You’ve received a call that’s never pleasant for anyone to get it’s hard when a family member dies.
One of your loved ones has passed away.
This particular loved one never had any children to speak of so it’s falling upon you to decide on what to do with the body and make funeral arrangements.
You’re not sure what to do when a family member dies, and, honestly, it’s hard to plan while you’re also trying to grieve.
You’re sure you’re going to forget something. Let us help you during this troubling time.
Follow this checklist so you know exactly what to do to give your loved one the sendoff they deserve and take care of any final business they had outstanding.
1. Wait for a Formal Declaration of Death
Before you can start on any funeral arrangements you have to wait for a medical professional to pronounce the person dead.
If your loved one passes away at the hospital then the nurses and doctors on staff will be the ones to do it.
If they die unexpectedly in their home you’ll have to call 9-1-1.
From there, they’ll be taken to the hospital so a medical professional can officially pronounce them dead.
If they die in the hospital and you’re sure it was due to medical malpractice, contact a wrongful death attorney before following the next steps in this checklist.
2. Arrange Organ Donation
When your loved one passes away, take their driver’s license out of their wallet and look for a tiny red heart symbol.
If there’s one there that means they’ve signed up to be an organ donor.
As hard as this is going to be, if they were an organ donor, you need to inform the hospital staff right away.
There’s only a small timeframe after death where the organs can be harvested. The staff will be able to give you more information on how to arrange the donation.
3. Inform Family and Friends
Next comes possibly the hardest part.
Telling close family and friends that they’ve passed on.
There’s no right or wrong way to do this.
You can get everyone together in one room to break the news or call everyone on the phone.
Even text messages are okay to some degree.
Do yourself a favor and split this task amongst a few different family members.
In your grief-filled state, it’s possible you’ll forget to notify someone. Having other people help you will make it more likely that all the right individuals are informed.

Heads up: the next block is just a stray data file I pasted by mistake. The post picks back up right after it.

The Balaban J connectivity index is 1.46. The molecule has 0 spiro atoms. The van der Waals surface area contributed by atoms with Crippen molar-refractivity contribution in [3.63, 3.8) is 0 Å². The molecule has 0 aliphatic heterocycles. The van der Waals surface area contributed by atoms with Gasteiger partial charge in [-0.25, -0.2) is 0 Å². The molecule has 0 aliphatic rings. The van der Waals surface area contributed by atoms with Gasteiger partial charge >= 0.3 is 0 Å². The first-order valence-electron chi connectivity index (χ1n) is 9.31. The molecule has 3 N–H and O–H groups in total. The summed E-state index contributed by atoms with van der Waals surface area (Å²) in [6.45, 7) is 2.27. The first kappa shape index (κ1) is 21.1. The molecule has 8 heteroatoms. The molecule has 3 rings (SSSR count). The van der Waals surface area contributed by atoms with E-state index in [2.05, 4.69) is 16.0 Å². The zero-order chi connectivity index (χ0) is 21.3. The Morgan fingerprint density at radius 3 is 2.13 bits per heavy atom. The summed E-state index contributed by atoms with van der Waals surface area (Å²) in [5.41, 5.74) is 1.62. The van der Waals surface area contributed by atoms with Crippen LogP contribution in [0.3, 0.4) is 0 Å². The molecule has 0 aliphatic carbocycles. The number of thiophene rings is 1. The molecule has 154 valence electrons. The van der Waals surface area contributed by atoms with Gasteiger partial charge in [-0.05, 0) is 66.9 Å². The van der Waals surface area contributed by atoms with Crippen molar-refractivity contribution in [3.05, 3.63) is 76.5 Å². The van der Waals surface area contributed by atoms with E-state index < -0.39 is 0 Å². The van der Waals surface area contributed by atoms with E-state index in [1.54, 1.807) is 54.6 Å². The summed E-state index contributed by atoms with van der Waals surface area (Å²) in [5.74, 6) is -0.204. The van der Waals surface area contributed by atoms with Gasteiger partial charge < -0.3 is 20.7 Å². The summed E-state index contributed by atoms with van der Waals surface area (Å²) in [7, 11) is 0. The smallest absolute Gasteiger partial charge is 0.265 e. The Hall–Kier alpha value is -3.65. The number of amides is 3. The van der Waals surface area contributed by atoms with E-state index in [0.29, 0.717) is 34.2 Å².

4. Decide on What You’re Doing With the Body
Before you decide on what you personally want to do with the body, check and see if your loved one had any specific wishes regarding how they wanted to be put to rest.
If they didn’t, then you can either call a funeral home, contact a cremation company, or go forward with a full-body donation.
Contact a Funeral Home
A funeral director can help you through the process of burial or cremation.
Our advice is to call around to a few different companies to get a quote.
Going through a funeral home can be quite expensive.
Getting quotes will help you get the best price which means less stress.
Contact a Cremation Company
You can get cremation services done through a funeral home but that doesn’t mean you have to. Funeral homes charge much more than cremation companies.
Cremation companies offer fewer services then a funeral director does, but if you’re on a budget, it’s the better choice.
Take a look at your loved one’s paperwork to see if they signed up to be a full-body donor. If not, no worries. There are still plenty of programs that will gladly accept a donation.
Universities and some for-profit organizations rely on full-body donations. It’s not the most traditional method of putting your loved one to rest but their body will be able to help others and it’s the cheapest option out of the three.
5. Cancel Social Security
If your loved one gets a check from Social Security, don’t cash it.
If you do, there will come a time when you’ll have to pay it back.
Contact the agency ASAP and inform them of your loved one’s passing.
On top of canceling Social Security, you should also cancel their utilities, have their mail forwarded, and cancel any and all of their credit cards.
6. Find Someone to Care for Their Pets or Dependents
If your family member had pets or a dependent who they were taking care of, you’ll need to find someone else to take them until you can come up with some other arrangement.
Do your best to get this done sooner than later.
Take them on yourself for the time being if you have to.
Who knows, taking this responsibility may be a welcome distraction from your grief.
7. Writing the Obituary
Before you write the obituary note that it will cost money to publish it in the newspaper.
It’s not necessary to write an obituary but it is a nice gesture and writing about them may give you a bit of closure.
A lot of newspaper companies do have deadlines and guidelines for publishing an obituary.
Contact them to ask for details before you begin writing it up.
8. Cleaning Out Their Home or Apartment
This is the part where you may get choked up the most.
You’re going to be tempted to hold on to every last piece memorabilia that you find in their home. It’s not easy to let go.
That’s why you don’t want to go through with this process while the wound is still fresh. Gather up their things but don’t make any big decisions about what to do with it all until a year has passed.
What to Do When a Family Member Dies to Get Through the Grief
It’s hard to decide what to do when a family member dies and you’re grieving.
It’s easy to forget something when you’re making arrangements.
Use this checklist to stay on track and give your loved one the send-off they deserve.
Did this article help you get through this tough process?
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